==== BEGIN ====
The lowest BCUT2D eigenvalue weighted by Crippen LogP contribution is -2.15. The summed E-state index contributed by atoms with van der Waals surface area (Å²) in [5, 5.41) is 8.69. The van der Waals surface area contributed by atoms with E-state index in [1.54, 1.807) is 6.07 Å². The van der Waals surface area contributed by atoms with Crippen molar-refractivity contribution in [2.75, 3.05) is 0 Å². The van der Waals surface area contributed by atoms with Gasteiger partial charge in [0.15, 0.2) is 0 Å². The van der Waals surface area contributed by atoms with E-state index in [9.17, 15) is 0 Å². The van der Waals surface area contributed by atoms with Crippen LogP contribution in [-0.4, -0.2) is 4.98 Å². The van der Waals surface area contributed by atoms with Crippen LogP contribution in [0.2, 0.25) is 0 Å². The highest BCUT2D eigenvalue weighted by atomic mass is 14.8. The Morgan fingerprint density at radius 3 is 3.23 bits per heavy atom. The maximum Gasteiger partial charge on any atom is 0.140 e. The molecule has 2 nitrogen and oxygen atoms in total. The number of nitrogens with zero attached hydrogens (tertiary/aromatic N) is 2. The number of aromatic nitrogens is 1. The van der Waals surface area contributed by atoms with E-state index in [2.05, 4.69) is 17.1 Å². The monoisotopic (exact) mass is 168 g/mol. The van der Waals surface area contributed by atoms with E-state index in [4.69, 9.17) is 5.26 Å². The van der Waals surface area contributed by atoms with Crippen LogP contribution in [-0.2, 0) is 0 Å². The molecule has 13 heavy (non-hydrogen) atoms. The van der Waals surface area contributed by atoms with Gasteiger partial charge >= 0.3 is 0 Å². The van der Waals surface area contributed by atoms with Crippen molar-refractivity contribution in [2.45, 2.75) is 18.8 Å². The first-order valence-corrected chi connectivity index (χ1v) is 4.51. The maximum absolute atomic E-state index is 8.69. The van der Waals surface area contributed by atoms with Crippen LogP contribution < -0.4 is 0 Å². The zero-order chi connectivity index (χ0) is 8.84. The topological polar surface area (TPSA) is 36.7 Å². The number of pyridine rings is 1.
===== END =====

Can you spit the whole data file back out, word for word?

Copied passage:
The lowest BCUT2D eigenvalue weighted by Crippen LogP contribution is -2.15. The summed E-state index contributed by atoms with van der Waals surface area (Å²) in [5, 5.41) is 8.69. The van der Waals surface area contributed by atoms with E-state index in [1.54, 1.807) is 6.07 Å². The van der Waals surface area contributed by atoms with Crippen molar-refractivity contribution in [2.75, 3.05) is 0 Å². The van der Waals surface area contributed by atoms with Gasteiger partial charge in [0.15, 0.2) is 0 Å². The van der Waals surface area contributed by atoms with E-state index in [9.17, 15) is 0 Å². The van der Waals surface area contributed by atoms with Crippen LogP contribution in [-0.4, -0.2) is 4.98 Å². The van der Waals surface area contributed by atoms with Crippen LogP contribution in [0.2, 0.25) is 0 Å². The highest BCUT2D eigenvalue weighted by atomic mass is 14.8. The Morgan fingerprint density at radius 3 is 3.23 bits per heavy atom. The maximum Gasteiger partial charge on any atom is 0.140 e. The molecule has 2 nitrogen and oxygen atoms in total. The number of nitrogens with zero attached hydrogens (tertiary/aromatic N) is 2. The number of aromatic nitrogens is 1. The van der Waals surface area contributed by atoms with E-state index in [2.05, 4.69) is 17.1 Å². The monoisotopic (exact) mass is 168 g/mol. The van der Waals surface area contributed by atoms with E-state index in [4.69, 9.17) is 5.26 Å². The van der Waals surface area contributed by atoms with Crippen LogP contribution in [-0.2, 0) is 0 Å². The molecule has 13 heavy (non-hydrogen) atoms. The van der Waals surface area contributed by atoms with Gasteiger partial charge >= 0.3 is 0 Å². The van der Waals surface area contributed by atoms with Crippen molar-refractivity contribution in [2.45, 2.75) is 18.8 Å². The first-order valence-corrected chi connectivity index (χ1v) is 4.51. The maximum absolute atomic E-state index is 8.69. The van der Waals surface area contributed by atoms with Crippen LogP contribution < -0.4 is 0 Å². The zero-order chi connectivity index (χ0) is 8.84. The topological polar surface area (TPSA) is 36.7 Å². The number of pyridine rings is 1.